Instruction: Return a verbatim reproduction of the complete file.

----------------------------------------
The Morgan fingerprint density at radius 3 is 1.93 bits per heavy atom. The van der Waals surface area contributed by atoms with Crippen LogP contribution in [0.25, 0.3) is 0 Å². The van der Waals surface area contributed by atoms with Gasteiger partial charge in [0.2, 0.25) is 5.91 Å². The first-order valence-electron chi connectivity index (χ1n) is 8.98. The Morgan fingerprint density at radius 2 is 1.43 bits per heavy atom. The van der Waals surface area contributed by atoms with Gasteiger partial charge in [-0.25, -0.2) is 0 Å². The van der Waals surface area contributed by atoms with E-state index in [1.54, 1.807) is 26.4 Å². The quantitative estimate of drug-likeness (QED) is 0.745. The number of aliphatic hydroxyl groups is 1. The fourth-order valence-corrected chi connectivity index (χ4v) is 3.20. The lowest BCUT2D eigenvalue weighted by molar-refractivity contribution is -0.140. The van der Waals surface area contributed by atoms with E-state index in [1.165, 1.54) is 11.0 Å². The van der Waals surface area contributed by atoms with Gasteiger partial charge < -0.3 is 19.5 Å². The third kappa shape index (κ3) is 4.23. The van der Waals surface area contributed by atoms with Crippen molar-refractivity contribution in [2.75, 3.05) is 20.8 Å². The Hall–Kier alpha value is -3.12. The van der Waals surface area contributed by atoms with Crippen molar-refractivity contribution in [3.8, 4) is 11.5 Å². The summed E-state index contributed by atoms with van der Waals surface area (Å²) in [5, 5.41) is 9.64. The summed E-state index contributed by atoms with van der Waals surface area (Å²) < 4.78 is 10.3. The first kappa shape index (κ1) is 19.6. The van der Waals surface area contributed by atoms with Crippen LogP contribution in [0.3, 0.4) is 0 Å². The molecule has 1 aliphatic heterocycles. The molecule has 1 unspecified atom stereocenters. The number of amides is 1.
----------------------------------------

The Morgan fingerprint density at radius 3 is 1.93 bits per heavy atom. The van der Waals surface area contributed by atoms with Crippen LogP contribution in [0.25, 0.3) is 0 Å². The van der Waals surface area contributed by atoms with Gasteiger partial charge in [0.2, 0.25) is 5.91 Å². The first-order valence-electron chi connectivity index (χ1n) is 8.98. The Morgan fingerprint density at radius 2 is 1.43 bits per heavy atom. The van der Waals surface area contributed by atoms with Gasteiger partial charge in [-0.25, -0.2) is 0 Å². The van der Waals surface area contributed by atoms with E-state index in [1.54, 1.807) is 26.4 Å². The quantitative estimate of drug-likeness (QED) is 0.745. The number of aliphatic hydroxyl groups is 1. The fourth-order valence-corrected chi connectivity index (χ4v) is 3.20. The lowest BCUT2D eigenvalue weighted by molar-refractivity contribution is -0.140. The van der Waals surface area contributed by atoms with E-state index in [1.165, 1.54) is 11.0 Å². The van der Waals surface area contributed by atoms with Gasteiger partial charge < -0.3 is 19.5 Å². The third kappa shape index (κ3) is 4.23. The van der Waals surface area contributed by atoms with Crippen molar-refractivity contribution in [2.75, 3.05) is 20.8 Å². The Hall–Kier alpha value is -3.12. The van der Waals surface area contributed by atoms with Crippen molar-refractivity contribution in [3.8, 4) is 11.5 Å². The summed E-state index contributed by atoms with van der Waals surface area (Å²) in [5, 5.41) is 9.64. The summed E-state index contributed by atoms with van der Waals surface area (Å²) < 4.78 is 10.3. The first kappa shape index (κ1) is 19.6. The van der Waals surface area contributed by atoms with Crippen LogP contribution in [0.3, 0.4) is 0 Å². The molecule has 1 aliphatic heterocycles. The molecule has 1 unspecified atom stereocenters. The number of amides is 1.